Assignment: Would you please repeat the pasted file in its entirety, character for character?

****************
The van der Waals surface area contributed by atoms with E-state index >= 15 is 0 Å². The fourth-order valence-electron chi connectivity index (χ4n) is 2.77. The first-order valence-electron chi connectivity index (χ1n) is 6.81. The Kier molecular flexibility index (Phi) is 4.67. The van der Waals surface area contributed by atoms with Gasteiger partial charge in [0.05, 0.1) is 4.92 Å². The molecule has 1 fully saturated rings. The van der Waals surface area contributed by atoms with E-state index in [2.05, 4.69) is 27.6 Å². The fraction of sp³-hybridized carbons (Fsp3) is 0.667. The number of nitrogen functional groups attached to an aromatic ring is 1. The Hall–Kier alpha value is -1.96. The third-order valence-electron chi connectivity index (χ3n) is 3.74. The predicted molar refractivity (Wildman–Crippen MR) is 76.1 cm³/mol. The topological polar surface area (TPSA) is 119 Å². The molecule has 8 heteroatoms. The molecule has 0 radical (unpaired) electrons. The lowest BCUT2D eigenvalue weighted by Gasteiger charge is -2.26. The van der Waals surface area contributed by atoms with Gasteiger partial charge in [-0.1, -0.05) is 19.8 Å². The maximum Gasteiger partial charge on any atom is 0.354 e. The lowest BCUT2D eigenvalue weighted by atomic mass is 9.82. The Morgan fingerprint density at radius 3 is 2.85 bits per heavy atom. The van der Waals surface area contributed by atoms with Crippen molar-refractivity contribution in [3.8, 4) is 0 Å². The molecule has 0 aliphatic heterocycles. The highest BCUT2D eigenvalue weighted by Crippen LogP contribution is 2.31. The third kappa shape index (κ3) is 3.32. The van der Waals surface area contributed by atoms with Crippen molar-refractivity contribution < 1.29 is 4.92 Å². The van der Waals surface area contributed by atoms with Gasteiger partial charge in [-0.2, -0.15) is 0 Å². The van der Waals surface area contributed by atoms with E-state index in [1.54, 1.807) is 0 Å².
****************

The van der Waals surface area contributed by atoms with E-state index >= 15 is 0 Å². The fourth-order valence-electron chi connectivity index (χ4n) is 2.77. The first-order valence-electron chi connectivity index (χ1n) is 6.81. The Kier molecular flexibility index (Phi) is 4.67. The van der Waals surface area contributed by atoms with Gasteiger partial charge in [0.05, 0.1) is 4.92 Å². The molecule has 1 fully saturated rings. The van der Waals surface area contributed by atoms with E-state index in [2.05, 4.69) is 27.6 Å². The fraction of sp³-hybridized carbons (Fsp3) is 0.667. The number of nitrogen functional groups attached to an aromatic ring is 1. The Hall–Kier alpha value is -1.96. The third-order valence-electron chi connectivity index (χ3n) is 3.74. The predicted molar refractivity (Wildman–Crippen MR) is 76.1 cm³/mol. The topological polar surface area (TPSA) is 119 Å². The molecule has 8 heteroatoms. The molecule has 0 radical (unpaired) electrons. The lowest BCUT2D eigenvalue weighted by Gasteiger charge is -2.26. The van der Waals surface area contributed by atoms with Gasteiger partial charge in [-0.1, -0.05) is 19.8 Å². The maximum Gasteiger partial charge on any atom is 0.354 e. The lowest BCUT2D eigenvalue weighted by atomic mass is 9.82. The Morgan fingerprint density at radius 3 is 2.85 bits per heavy atom. The van der Waals surface area contributed by atoms with Crippen molar-refractivity contribution in [3.8, 4) is 0 Å². The molecule has 0 aliphatic heterocycles. The highest BCUT2D eigenvalue weighted by Crippen LogP contribution is 2.31. The third kappa shape index (κ3) is 3.32. The van der Waals surface area contributed by atoms with Crippen molar-refractivity contribution < 1.29 is 4.92 Å². The van der Waals surface area contributed by atoms with Gasteiger partial charge in [-0.2, -0.15) is 0 Å². The van der Waals surface area contributed by atoms with E-state index in [1.54, 1.807) is 0 Å².